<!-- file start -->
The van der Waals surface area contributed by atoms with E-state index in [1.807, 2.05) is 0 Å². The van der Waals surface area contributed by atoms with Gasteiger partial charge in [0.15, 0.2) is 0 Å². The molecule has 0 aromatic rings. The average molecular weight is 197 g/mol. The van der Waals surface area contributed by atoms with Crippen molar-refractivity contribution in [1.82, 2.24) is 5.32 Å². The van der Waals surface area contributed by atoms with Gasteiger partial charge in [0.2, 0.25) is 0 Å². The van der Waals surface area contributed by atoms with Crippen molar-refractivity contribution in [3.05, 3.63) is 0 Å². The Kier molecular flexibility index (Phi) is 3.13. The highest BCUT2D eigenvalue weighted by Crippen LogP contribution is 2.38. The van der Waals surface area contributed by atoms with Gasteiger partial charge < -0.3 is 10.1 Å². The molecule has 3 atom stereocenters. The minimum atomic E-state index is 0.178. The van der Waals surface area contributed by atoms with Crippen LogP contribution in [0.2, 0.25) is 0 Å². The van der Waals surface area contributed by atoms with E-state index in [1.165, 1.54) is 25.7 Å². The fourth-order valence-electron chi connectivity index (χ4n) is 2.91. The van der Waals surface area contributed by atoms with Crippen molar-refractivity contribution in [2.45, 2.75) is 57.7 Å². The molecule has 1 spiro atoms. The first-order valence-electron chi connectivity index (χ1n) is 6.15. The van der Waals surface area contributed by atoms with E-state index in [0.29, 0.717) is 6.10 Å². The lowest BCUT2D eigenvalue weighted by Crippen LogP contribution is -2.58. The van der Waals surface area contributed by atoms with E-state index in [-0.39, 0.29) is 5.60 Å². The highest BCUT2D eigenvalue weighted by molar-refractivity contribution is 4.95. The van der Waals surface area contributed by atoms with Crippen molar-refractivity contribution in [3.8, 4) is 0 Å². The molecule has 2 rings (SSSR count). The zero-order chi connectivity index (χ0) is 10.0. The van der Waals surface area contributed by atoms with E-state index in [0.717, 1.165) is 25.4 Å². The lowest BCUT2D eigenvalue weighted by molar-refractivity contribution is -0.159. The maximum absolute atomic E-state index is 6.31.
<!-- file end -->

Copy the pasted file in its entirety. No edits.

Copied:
The van der Waals surface area contributed by atoms with E-state index in [1.807, 2.05) is 0 Å². The van der Waals surface area contributed by atoms with Gasteiger partial charge in [0.15, 0.2) is 0 Å². The molecule has 0 aromatic rings. The average molecular weight is 197 g/mol. The van der Waals surface area contributed by atoms with Crippen molar-refractivity contribution in [1.82, 2.24) is 5.32 Å². The van der Waals surface area contributed by atoms with Gasteiger partial charge in [0.2, 0.25) is 0 Å². The van der Waals surface area contributed by atoms with Crippen molar-refractivity contribution in [3.05, 3.63) is 0 Å². The Kier molecular flexibility index (Phi) is 3.13. The highest BCUT2D eigenvalue weighted by Crippen LogP contribution is 2.38. The van der Waals surface area contributed by atoms with Gasteiger partial charge < -0.3 is 10.1 Å². The molecule has 3 atom stereocenters. The minimum atomic E-state index is 0.178. The van der Waals surface area contributed by atoms with Crippen LogP contribution in [0.2, 0.25) is 0 Å². The van der Waals surface area contributed by atoms with E-state index in [1.165, 1.54) is 25.7 Å². The fourth-order valence-electron chi connectivity index (χ4n) is 2.91. The van der Waals surface area contributed by atoms with Crippen molar-refractivity contribution in [2.45, 2.75) is 57.7 Å². The molecule has 1 spiro atoms. The first-order valence-electron chi connectivity index (χ1n) is 6.15. The van der Waals surface area contributed by atoms with E-state index in [0.29, 0.717) is 6.10 Å². The lowest BCUT2D eigenvalue weighted by Crippen LogP contribution is -2.58. The van der Waals surface area contributed by atoms with E-state index in [-0.39, 0.29) is 5.60 Å². The highest BCUT2D eigenvalue weighted by molar-refractivity contribution is 4.95. The van der Waals surface area contributed by atoms with Crippen molar-refractivity contribution in [3.8, 4) is 0 Å². The molecule has 2 rings (SSSR count). The zero-order chi connectivity index (χ0) is 10.0. The van der Waals surface area contributed by atoms with E-state index in [0.717, 1.165) is 25.4 Å². The lowest BCUT2D eigenvalue weighted by molar-refractivity contribution is -0.159. The maximum absolute atomic E-state index is 6.31.